In addition to the temporary staff savings enabled through the Government’s CJRS, we took rapid action to cut operating costs, most notably in our coach operations where operating costs have been reduced wherever possible to reflect service reductions. Whilst the most significant cost saving was in payments made to third party coach operators, we have provided specific Covid support grants to these operators to cover a proportion of their fixed costs. We believe that without making these payments to our partner operators, a number of them would have gone out of business with significant implications for service resumption once restrictions are lifted.
In addition, we introduced a number of cost initiatives which will also flow into 2021 and beyond, including: the closure of our Bordesley depot, with all employees and services transferred to other sites; the consolidation of our coach and bus head offices into one single site, providing not only cost savings but also better opportunities for collaborative working; network redesigns enabling more efficient services; the outsourcing of non-core functions such as cleaning and fuelling; and further digitalisation efficiencies through digital tickets and also engineering processes. These combined initiatives should deliver annualised cost savings of around £30 million.
We also made the strategic decision to dispose of our small, remote bus operations in Dundee.
Supporting the community
Throughout the crisis we have provided assistance to the communities we serve: our NEAT operations provided direct shuttle services for NHS workers to hospitals; transported the children of key workers to school; delivered food parcels to vulnerable children and families in need; and most recently, we have been transporting vulnerable and elderly people to vaccination centres.
Preparing for the future
In addition to the cost reductions noted above that will continue to provide a benefit in 2021, we have taken a number of actions in 2020 that position our UK businesses for growth once restrictions are lifted.
We restructured our non-scheduled coach operations to form a single operation, launching National Express Transport Solutions (NETS) to leverage our brand and presence in the fragmented commuter, corporate shuttle, private hire and holidays markets. And we are already seeing early success with a significant pick-up in advance holiday bookings – with nearly three times the normal level of advance bookings seen in the first two months of the year, with customer confidence boosted by the rapid roll-out of vaccines across the UK.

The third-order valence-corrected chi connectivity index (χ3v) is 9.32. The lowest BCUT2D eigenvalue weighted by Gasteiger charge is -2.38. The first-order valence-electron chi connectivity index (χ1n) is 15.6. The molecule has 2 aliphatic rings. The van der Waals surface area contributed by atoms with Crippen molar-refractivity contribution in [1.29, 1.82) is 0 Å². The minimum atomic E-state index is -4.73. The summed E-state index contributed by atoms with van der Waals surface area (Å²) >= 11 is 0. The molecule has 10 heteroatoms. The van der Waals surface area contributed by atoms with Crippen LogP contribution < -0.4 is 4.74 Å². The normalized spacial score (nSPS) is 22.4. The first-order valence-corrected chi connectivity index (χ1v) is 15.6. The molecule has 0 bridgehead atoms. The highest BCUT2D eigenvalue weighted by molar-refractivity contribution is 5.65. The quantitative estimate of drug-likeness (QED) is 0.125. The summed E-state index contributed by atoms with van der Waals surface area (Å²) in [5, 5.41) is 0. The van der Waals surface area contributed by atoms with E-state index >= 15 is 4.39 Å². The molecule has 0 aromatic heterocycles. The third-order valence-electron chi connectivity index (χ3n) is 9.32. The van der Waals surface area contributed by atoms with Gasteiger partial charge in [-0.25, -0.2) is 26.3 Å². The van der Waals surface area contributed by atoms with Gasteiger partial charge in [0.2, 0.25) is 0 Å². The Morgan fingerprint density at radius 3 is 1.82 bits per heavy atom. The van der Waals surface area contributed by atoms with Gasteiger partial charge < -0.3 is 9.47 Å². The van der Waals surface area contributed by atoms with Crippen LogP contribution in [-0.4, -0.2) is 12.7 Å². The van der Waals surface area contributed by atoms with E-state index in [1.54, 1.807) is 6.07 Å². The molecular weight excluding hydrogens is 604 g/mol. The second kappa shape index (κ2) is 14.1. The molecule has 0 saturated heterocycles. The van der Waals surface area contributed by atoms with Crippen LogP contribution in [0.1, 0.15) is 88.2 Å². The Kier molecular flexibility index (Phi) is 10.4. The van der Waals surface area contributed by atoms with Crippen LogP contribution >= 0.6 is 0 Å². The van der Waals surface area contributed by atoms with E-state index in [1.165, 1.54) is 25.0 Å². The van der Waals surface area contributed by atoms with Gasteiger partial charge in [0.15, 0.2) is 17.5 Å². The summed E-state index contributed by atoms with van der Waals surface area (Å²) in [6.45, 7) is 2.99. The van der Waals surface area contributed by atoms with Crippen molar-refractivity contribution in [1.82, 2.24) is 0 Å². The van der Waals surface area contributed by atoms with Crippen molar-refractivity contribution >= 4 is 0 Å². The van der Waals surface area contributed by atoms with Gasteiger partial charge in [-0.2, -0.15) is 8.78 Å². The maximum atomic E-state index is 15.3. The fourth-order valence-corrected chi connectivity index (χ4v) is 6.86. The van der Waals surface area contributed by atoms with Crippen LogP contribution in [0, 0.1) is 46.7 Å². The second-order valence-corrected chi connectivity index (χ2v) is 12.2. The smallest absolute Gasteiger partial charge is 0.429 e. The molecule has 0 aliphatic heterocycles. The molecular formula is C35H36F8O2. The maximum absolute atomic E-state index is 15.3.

Our NETS business secured a major contract for employee shuttle services with a major retailer. Significantly, this is the first time this retailer has contracted with a single supplier for these services. Our accessible transport business, NEAT, has won new contracts outside of the West Midlands for the first time, extending the footprint into Warwickshire with two new contracts – and we see further opportunities ahead in this £900 million market. Bus has won some small new contracts and tenders as well as launching a number of new commercial routes, including an express service from Walsall to Wolverhampton.
Our coach operations have had to be very agile in the last year in response to constant changes in travel restrictions, with services flexing up and down, often at very short notice. Bolstered by these learnings coach stands ready to rapidly ramp up services once restrictions are lifted, and our experience in the last year demonstrates that there is pent-up demand for our services. Our investment over the years in network management tools and processes means that we can dynamically optimise as the service scales back and we are targeting an 8% reduction on annualised network costs as we build back to full scale to deliver c.£10 million of the cost savings noted above.
We have made good progress on our environmental ambitions. Not only have we launched the first 29 electric buses (EVs) on our bus networks in the West Midlands, but working in partnership with TfWM, Coventry is set to become the first electric bus city in the UK. This will secure funding for up to 170 EVs, with the new fleet starting to be delivered in 2022, not only bringing significant environmental benefits to Coventry but also reducing operating costs in our business. We are also delighted to have won the bid to operate 20 new hydrogen Platinum buses in Birmingham, all funded by Birmingham City Council (BCC), and entering service later in 2021. We continue to work with the Mayor, Councils and TfWM to secure additional funding for further zero emission buses, with the ambition for the West Midlands to become the first zero emissions region in the UK. June 2021 will see the launch of the Clean Air Zone in Birmingham and we are working closely with both BCC and TfWM to optimise the modal shift away from cars onto buses.
The investment we have made in digital in recent years is continuing to drive a greater proportion of sales via digital platforms, with over 70% of customers now purchasing digital tickets in bus, helping to reduce costs. 2021 will see the launch of new and more flexible contactless products with weekly and three-day price capping, adding to our already popular daily capped product (the first and largest of its kind outside London), making it easier and cheaper for customers to travel on our services. And we have raised the level of digital capability across the UK, implementing a common UK website platform which has enabled rapid roll-out of new websites across each of our businesses, improving the performance and security of our websites and lowering costs.